【南華早報專訪】More than words: charity supported by Operation Santa Claus helps Hong Kong children with dyslexia build confidence and learn
More than words: charity supported by Operation Santa Claus helps Hong Kong children with dyslexia build confidence and learn
• Pathways Foundation focuses on promoting literacy development for children who suffer from dyslexia and delivering interventions for those with learning woes
• NGO is one of 15 charities to benefit from fundraising drive by the South China Morning Post and public broadcaster RTHK
Reporter: Carrie Lee
Photo: Xiaomei Chen
Published: 10:00am, 21 Nov, 2022
Original article: https://sc.mp/nigo?utm_source=copy_link&utm_medium=share_widget&utm_campaign=3199779
Seven months ago, 10-year-old Yoyo Yiu Ching, who is dyslexic, was struggling with her studies despite trying her best. Worse still, she was often misunderstood and thought to be careless and inattentive.
“Now I find studying easier, and I am happier,” the Primary Five pupil said.
The tide turned for Yiu in April when she started attending classes for dyslexic children at Pathways Foundation to supplement mainstream schooling.
“The courses use methods that enable dyslexic children to learn more easily,” Yiu’s mother Ada Hung Suk-wai said. “For example, to help her memorise Chinese words, the tutor showed her how to break up a word into parts linked by a story.”
Yiu said: “There many dyslexic children and we need help. Other people are not aware of our problems. They just criticise us wrongly, saying we are not paying attention or working hard. So Pathways’ services are important.”
Founded in 2001 by a group of professionals including educators, psychologists, doctors, lawyers and businessmen, the foundation serves children with dyslexia.
“It’s the first and only NGO in Hong Kong focusing on promoting literacy development for children who suffer from dyslexia and delivering interventions for those with reading and writing difficulties,” executive director Lucille Wong Siu-ha said.
“The foundation is one of the global partners of the International Dyslexia Association and the only one in Hong Kong,” she added.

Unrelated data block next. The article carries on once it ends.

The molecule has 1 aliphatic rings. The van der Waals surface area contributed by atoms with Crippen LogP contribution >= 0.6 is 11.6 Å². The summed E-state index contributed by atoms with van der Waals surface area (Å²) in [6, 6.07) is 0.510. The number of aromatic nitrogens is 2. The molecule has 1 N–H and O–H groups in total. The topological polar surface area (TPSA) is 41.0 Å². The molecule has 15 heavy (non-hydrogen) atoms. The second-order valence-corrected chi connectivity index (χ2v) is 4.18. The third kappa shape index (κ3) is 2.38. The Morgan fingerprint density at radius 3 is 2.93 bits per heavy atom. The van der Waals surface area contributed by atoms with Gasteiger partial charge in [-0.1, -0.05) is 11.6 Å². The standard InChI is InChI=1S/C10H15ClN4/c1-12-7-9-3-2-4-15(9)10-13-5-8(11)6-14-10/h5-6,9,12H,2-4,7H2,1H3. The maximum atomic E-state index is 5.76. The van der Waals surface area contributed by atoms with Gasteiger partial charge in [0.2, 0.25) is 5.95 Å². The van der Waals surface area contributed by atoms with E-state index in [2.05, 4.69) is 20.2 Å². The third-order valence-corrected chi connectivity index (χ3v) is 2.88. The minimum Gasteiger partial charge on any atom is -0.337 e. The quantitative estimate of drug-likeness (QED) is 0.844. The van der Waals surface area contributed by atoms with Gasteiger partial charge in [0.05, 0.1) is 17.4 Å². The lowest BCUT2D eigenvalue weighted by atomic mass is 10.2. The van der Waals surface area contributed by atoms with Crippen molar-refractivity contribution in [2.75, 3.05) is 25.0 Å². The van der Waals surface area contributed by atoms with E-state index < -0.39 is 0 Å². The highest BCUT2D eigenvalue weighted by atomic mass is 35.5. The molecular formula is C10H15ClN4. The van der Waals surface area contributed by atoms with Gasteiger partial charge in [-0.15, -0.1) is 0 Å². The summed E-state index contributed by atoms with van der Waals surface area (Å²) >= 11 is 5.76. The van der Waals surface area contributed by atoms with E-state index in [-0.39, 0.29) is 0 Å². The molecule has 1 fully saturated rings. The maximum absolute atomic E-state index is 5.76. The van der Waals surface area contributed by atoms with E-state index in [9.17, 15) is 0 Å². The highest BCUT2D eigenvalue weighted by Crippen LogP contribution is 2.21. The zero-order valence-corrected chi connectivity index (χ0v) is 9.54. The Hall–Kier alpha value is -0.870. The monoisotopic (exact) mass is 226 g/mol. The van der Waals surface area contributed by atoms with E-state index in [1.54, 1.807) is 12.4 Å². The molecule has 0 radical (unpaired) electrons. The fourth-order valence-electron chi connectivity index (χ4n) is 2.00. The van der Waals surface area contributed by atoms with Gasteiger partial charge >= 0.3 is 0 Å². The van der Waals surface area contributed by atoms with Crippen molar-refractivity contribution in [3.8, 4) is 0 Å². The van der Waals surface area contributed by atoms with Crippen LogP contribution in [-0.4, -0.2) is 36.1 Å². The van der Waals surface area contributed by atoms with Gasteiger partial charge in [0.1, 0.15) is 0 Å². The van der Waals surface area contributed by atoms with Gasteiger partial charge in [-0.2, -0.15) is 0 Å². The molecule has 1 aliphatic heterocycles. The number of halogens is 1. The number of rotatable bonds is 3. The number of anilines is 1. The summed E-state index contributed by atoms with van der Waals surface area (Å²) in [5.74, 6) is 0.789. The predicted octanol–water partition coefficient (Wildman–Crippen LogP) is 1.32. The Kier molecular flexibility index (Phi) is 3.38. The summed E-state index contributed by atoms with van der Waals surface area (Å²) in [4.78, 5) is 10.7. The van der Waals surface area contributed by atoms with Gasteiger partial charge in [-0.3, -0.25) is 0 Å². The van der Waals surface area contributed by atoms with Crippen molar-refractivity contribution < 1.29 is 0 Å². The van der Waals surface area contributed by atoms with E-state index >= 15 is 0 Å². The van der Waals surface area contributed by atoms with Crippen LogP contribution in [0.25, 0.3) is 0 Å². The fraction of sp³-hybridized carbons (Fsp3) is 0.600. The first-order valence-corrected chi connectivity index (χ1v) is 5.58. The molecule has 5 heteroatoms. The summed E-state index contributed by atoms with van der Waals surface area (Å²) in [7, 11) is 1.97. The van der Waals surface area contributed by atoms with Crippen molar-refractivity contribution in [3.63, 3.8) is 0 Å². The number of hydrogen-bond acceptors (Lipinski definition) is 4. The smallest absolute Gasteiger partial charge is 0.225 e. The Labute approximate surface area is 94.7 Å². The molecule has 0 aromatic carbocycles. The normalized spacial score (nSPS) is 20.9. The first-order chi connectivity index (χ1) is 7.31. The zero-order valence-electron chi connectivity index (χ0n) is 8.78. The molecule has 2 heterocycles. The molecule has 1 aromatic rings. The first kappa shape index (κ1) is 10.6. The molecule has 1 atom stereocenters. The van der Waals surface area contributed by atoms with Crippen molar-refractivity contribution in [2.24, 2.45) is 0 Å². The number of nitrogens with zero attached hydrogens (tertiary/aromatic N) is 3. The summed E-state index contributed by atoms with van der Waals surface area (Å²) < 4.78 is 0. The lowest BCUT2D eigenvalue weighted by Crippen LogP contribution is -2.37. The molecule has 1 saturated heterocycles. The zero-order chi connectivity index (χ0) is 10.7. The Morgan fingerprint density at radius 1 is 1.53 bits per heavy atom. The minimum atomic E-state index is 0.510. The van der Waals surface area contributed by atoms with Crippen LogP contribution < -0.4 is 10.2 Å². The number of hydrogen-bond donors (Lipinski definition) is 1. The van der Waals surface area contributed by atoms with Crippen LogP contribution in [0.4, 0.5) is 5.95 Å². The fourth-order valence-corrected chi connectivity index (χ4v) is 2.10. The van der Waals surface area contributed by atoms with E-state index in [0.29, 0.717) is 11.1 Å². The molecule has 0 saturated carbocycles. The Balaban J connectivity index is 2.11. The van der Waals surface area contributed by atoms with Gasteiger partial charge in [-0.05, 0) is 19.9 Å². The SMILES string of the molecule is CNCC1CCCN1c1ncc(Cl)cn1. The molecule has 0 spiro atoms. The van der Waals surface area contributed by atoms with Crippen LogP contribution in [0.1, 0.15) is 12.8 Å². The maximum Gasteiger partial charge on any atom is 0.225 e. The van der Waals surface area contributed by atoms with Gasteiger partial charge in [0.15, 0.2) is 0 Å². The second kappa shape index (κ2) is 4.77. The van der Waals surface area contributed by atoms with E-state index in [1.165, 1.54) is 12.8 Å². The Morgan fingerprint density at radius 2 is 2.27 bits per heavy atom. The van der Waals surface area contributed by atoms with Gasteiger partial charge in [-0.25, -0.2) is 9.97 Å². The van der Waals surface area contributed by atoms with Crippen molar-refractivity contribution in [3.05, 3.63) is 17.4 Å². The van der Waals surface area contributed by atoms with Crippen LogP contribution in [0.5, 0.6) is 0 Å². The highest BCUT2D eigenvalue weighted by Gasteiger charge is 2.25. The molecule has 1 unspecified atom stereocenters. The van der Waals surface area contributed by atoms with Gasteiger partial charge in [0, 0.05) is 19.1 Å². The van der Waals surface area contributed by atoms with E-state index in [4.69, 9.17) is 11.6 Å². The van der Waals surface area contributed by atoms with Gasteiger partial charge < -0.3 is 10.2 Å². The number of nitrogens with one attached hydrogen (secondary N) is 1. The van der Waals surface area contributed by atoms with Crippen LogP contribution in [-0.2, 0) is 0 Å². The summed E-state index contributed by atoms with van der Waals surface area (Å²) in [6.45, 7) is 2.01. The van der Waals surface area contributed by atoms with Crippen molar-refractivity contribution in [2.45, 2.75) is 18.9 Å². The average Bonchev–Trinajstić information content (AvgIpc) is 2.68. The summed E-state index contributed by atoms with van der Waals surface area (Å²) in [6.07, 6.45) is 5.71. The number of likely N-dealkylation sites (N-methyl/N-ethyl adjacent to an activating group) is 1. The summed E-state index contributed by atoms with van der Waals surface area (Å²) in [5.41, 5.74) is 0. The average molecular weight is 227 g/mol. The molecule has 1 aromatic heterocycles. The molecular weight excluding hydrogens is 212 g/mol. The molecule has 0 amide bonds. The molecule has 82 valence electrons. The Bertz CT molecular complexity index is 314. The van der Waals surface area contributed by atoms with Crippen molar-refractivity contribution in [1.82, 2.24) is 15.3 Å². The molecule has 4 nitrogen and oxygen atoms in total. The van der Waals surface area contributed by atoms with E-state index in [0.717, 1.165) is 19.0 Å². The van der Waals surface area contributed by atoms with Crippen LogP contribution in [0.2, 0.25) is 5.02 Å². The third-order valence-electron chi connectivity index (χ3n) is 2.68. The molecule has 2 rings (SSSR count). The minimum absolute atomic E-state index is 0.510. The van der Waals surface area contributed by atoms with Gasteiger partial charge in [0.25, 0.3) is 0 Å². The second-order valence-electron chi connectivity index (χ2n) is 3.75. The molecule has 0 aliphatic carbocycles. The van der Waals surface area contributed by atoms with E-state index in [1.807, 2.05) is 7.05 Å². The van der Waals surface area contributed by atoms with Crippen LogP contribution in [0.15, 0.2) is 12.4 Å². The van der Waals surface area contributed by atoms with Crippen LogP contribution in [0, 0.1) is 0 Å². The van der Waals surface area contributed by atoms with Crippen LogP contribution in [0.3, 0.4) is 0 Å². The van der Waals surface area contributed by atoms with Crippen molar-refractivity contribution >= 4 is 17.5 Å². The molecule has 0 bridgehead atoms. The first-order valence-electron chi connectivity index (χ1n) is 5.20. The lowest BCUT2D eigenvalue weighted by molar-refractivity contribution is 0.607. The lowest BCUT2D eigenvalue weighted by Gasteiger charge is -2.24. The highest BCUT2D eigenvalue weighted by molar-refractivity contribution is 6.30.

People with dyslexia, which is not a problem of intelligence, encounter difficulty in word recognition, leading to issues with reading comprehension and writing.
Wong said the condition affected about 1 in 10 individuals in Hong Kong.
“Many students with dyslexia suffer in silence and have very low self-esteem because they often fall behind in their education and lose faith in their learning abilities. Children with dyslexia are often stigmatised and misunderstood,” Wong said.
“We aim to create an effective and individualised learning environment for these students, providing them with dyslexia-specific and evidence-based interventions to help them bridge their learning gap, rekindle their interest in learning, and assist them to discover their strengths and foster self-esteem.
“It is also our mission to raise public awareness on the challenges faced by these children and the importance of early identification and intervention,” she added.
Wong said the learning difficulties faced by such students often could not be adequately addressed in mainstream schools with their large class sizes, while subsidised lessons such as Pathways’ are limited in number due to insufficient funding.
“There is a long wait for assessments and referrals. The students, especially those from low-come families, can do nothing but wait,” Wong said. “In a nutshell, there are many children who need help but there are not enough resources to serve them all.”
Fortunately, she noted, support was on the way.
The organisation is one of 15 charities benefiting this year from Operation Santa Claus (OSC), an annual fundraising drive by the South China Morning Post and public broadcaster RTHK. Marking its 35th anniversary this year, OSC has raised HK$353 million (US$45 million) since its launch in 1988 to support the Hong Kong community through 323 projects.
“With the funding, we aim to help young students with reading and writing difficulties from low-income families,” Wong said.
“Starting next year, we will provide them with timely and appropriate intervention through fully subsidised short courses in Chinese, English and mathematics during the Easter and summer holidays. Our target is to help 240 students in the three-year project.”
The professional and evidence-based short courses will be conducted in groups of three to four. The classes will be individualised according to students’ needs, allowing them to focus on their respective strengths, explore their own potential and rebuild self-confidence.